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Two new recordings from highly acclaimed specialists Opera Rara -
Gounod La Colombe and Donizetti Le Duc d'Albe.
It is not often that a major work by a forgotten composer gets rediscovered
and makes an enormously favorable impression on today’s listeners. That has
happened, unexpectedly, with Herculanum, a four-act grand opera by
Félicien David, which in 2014 was recorded for the first time.
This recording, made in the Adrian Boult Hall at the Birmingham Conservatoire of Music in June 2014, is the fourth disc in SOMM’s series of recordings with Paul Spicer and the Birmingham Conservatoire Chamber Choir.
Félicien David’s intriguing Le désert, for vocal and orchestral forces plus narrator, was widely performed in its own day, then disappeared from the performing repertory for nearly a century.
This well-packed disc is a delight and a revelation. Until now, even the
most assiduous record collector had access to only a few of the nearly 100
songs published by Félicien David (1810-76), in recordings by such notable
artists as Huguette Tourangeau, Ursula Mayer-Reinach, Udo Reinemann, and Joan
Sutherland (the last-mentioned singing the duet “Les Hirondelles”
This new release of John Taverner’s virtuosic and florid Missa
Corona spinea (produced by Gimell Records) comes two years after The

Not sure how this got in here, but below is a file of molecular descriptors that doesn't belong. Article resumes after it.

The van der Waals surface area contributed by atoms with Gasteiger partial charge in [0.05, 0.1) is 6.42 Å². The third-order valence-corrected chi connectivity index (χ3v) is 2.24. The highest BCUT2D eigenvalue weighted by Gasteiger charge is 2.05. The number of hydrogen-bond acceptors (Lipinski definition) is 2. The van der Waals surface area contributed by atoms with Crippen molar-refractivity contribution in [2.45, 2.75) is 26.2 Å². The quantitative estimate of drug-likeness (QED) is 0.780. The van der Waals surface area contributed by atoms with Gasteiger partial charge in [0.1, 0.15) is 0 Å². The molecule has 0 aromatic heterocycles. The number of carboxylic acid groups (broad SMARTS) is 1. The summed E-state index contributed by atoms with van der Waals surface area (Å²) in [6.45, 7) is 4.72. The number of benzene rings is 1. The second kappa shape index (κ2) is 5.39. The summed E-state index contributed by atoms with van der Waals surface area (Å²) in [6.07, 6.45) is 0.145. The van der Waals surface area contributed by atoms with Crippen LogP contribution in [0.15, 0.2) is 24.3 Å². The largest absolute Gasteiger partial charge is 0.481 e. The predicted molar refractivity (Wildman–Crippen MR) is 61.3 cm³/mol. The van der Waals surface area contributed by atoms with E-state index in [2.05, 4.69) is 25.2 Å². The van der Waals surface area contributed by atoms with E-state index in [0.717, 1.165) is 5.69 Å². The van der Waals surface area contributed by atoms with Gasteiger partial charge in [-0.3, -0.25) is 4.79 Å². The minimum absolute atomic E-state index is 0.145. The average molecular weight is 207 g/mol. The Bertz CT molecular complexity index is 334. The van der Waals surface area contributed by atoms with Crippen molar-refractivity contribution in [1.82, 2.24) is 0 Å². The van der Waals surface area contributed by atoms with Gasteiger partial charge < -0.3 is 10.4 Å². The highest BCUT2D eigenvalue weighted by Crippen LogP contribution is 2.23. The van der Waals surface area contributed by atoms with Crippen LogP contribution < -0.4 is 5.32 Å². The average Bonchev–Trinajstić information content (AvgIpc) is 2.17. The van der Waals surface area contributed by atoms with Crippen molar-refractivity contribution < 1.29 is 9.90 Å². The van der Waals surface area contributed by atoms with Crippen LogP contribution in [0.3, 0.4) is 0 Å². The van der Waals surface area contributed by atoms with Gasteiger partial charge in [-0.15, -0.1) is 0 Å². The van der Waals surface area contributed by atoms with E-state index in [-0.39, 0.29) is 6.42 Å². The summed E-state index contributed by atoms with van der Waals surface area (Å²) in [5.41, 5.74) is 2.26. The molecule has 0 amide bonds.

Tallis Scholars’ critically esteemed recording of the composer’s
Missa Gloria tibi Trinitas, which topped the UK Specialist Classical
Album Chart for 6 weeks, and with which the ensemble celebrated their
40th anniversary. The recording also includes Taverner’s two
settings of Dum transisset Sabbatum.
Sounds swirl with an urgent emotionality and meandering virtuosity on Jonas Kaufmann’s new Puccini album—the “real one”, according
to Kaufmann, whose works were also released earlier this year on Decca records, allegedly without his approval.
Marion Cotillard and Marc Soustrot bring the drama to the sweeping score of Arthur Honegger’s Jeanne d’Arc au
bûcher, an adaptation of the Trial of Joan of Arc
Stephen Paulus provided the musical world, and particularly the choral world, with music both provocative and pleasing through a combination of lyricism and a modern-Romantic tonal palette.
Richard Taruskin entitled his 1988 polemical critique of the notion of ‘authenticity’ in the context of historically informed performance, ‘The Pastness of the Present and the Presence of the Past’.
As the editor of Opera magazine, John Allison, notes in his editorial in the June issue, Donizetti fans are currently spoilt for choice, enjoying a ‘Donizetti revival’ with productions of several of the composer’s lesser known works cropping up in houses around the world.
Philippe Jaroussky lends poetry and poise to the sounds of nineteenth- and
Carolyn Sampson has long avoided the harsh glare of stardom but become a favourite singer for “those in the know” — and if you are not one of those it is about time you were.
This Winterreise is the final instalment of Matthias Goerne’s series of Schubert lieder for Harmonia Mundi and it brings the Matthias Goerne Schubert Edition, begun in 2008, to a dark, harrowing close.
This elegant, smartly-paced film turns Gluck’s Orfeo into a Dostoevskian study of a guilt-wracked misanthrope, portrayed by American countertenor Bejun Mehta.
We see the characters first in two boxes at an opera house. The five singers share a box and stare at the stage. But Konstanze’s eye is caught by a man in a box opposite: Bassa Selim (actor Tobias Moretti), who stares steadily at her and broods in voiceover at having lost her, his inspiration.
Richard Strauss may be most closely associated with the soprano voice but
this recording of a selection of the composer’s lieder by baritone Thomas